v. Caldwell Mktg., Inc., No. 13-98-117-CV, 1999 Tex. App. LEXIS 6503, at *9 (Tex. App.—
Corpus Christi Aug. 26, 1999, no pet.) (concluding that “there was some evidence that
Coastal waived the requirement of strict compliance with the delivery schedule by
accepting the late deliveries and working with JVS to get the orders filled”); see also
Carpet Servs., Inc., 802 S.W.2d at 346; Laredo Hides Co. v. H & H Meat Prods. Co., 513
S.W.2d 210, 218 (Tex. Civ. App.—Corpus Christi 1974, writ ref’d n.r.e.).5
We conclude that the jury had some evidence upon which it could rationally
conclude that IEA waived compliance by PB with contractual terms regarding the
derivation of a mix, maintaining communication, and timely performance. PB was obliged
to compile base and pedestal mix designs which passed strength and ASR testing. Yet,
the evidence indicated that the pour date was a moving target. The PO had a suggested
date of December 15th, while the underlying build plans had one of January 18th. IEA
then designated the pour for December 22nd only to change it to January 4th upon
5 We acknowledge IEA’s contention that the PO barred oral modifications of the agreement.
Assuming waiver and modification are the same animal, we note that such clauses still do not ipso facto
bar the parties from orally modifying the agreement. See Aguiar, 167 S.W.3d at 451 (stating that the parties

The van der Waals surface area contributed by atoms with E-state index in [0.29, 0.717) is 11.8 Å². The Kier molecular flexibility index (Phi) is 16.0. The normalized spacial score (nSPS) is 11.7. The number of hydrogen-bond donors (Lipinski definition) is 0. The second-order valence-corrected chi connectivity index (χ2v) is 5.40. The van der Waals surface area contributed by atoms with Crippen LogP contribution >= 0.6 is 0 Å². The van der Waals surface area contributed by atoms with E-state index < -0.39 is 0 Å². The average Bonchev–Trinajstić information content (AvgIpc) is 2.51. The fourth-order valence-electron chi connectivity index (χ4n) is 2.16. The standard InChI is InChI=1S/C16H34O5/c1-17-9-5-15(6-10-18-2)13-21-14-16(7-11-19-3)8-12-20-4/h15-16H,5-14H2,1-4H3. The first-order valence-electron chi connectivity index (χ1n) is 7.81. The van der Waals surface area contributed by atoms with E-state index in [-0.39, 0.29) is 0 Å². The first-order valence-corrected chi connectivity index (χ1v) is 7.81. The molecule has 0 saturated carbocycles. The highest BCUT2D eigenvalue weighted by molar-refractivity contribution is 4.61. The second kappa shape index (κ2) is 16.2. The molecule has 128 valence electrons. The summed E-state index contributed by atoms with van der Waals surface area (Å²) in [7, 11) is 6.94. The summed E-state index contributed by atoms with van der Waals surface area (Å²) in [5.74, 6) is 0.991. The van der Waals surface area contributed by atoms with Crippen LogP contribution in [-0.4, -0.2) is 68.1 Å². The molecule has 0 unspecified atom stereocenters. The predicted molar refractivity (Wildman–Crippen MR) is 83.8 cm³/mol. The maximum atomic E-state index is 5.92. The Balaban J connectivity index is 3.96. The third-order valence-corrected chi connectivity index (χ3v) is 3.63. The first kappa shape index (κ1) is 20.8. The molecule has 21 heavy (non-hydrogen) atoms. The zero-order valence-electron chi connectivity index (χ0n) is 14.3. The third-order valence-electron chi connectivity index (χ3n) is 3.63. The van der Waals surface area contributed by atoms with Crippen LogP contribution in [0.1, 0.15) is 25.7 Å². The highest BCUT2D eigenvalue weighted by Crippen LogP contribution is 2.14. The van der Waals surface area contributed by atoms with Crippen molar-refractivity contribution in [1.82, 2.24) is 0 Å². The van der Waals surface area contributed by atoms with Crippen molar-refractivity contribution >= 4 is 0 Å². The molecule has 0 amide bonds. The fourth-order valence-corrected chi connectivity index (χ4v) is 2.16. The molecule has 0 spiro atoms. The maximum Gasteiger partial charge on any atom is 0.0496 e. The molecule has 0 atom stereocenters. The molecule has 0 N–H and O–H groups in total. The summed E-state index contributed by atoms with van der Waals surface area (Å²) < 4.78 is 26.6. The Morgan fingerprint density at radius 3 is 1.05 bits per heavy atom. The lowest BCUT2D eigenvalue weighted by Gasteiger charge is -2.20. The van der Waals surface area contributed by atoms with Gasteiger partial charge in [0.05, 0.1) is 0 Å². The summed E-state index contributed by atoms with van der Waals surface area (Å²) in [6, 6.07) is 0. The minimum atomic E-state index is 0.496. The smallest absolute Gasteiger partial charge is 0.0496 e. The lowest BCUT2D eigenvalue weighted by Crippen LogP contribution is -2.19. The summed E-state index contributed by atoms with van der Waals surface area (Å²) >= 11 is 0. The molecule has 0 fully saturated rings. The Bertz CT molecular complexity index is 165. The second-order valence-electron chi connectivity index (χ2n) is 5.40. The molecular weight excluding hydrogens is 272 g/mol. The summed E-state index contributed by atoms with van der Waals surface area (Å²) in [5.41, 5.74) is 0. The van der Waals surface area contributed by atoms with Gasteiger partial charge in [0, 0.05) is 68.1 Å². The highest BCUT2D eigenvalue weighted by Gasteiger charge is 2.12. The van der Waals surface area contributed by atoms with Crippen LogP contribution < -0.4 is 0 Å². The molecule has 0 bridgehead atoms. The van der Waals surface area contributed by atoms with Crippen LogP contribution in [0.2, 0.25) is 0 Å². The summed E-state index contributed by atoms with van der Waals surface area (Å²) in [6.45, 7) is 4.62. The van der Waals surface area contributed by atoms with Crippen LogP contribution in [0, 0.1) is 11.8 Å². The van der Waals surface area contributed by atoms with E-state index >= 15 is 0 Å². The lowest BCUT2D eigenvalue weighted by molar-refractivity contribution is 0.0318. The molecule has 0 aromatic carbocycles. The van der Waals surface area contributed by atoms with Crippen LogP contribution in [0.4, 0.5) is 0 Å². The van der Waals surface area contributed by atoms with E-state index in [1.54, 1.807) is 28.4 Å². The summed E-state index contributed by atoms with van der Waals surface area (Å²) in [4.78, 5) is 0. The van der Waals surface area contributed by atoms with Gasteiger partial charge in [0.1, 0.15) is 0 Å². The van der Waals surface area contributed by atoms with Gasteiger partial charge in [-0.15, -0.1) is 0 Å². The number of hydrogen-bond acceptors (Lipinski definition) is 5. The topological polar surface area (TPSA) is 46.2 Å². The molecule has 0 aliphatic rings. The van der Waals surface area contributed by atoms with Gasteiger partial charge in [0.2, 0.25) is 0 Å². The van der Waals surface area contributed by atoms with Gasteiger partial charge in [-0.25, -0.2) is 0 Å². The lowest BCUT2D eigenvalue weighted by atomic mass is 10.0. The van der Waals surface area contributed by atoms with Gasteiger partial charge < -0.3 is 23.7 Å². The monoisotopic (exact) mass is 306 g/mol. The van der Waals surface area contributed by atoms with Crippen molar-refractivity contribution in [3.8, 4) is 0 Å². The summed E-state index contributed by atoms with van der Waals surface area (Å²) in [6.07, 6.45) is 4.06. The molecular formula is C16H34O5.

to a written contract may orally agree to extend the time of performance of a contract required to be in
writing, so long as the oral agreement is made before the expiration of the written contract). So, we find
the contention inapposite.
realizing that the 28-day test period required for PB’s first batch would render the 22nd
infeasible. Upon discovering that the first batch failed ASR testing, PB communicated
with IEA about what it wanted to do, which apparently included utilizing alternate concrete
providers. In response, IEA said to create another batch and test it, knowing that such
would again impact the pour date. It rejected suggested solutions offered by PB, agreed
to pay for the additional tests, and asked PB for permission to use its lot as a storage
location for rock. And though PB ultimately derived a pedestal formula that passed ASR
testing no later than two days of the January 18th build date mentioned in the overall
scheduling plans, IEA opted to use another formula virtually identical to PB’s own. It then
had PB pour both the foundation and pedestal without voicing to PB complaint about the
delay. Such can be characterized by a jury as engaging in intentional conduct
inconsistent with claiming a right or as accepting alternate performance by PB.
Consequently, IEA did not carry its burden to show that no evidence appeared of record
to support the finding of excuse.
Admittedly, the evidence was contradictory. Witnesses proffered by IEA testified
favorably for IEA, while those of PB testified favorable for it. In a sense, the situation was
one of “he said, she said,” and the jury was free to select which he or she to believe. It
obviously chose to believe PB’s. The jury having that perogative and having evidence to
support its decision, we cannot say its decision was against the great weight and
preponderance of the evidence.
In short, the evidence is both legally and factually sufficient to support the jury’s
finding of excuse. Consequently, we need not address the remaining issues posed by
IEA. Again, it matters not who breached first since that of PB was excused, and IEA was
not entitled to a judgment notwithstanding the verdict, which argument formed the
substance of its third and final issue.
Outcome: We affirm the judgment of the trial court.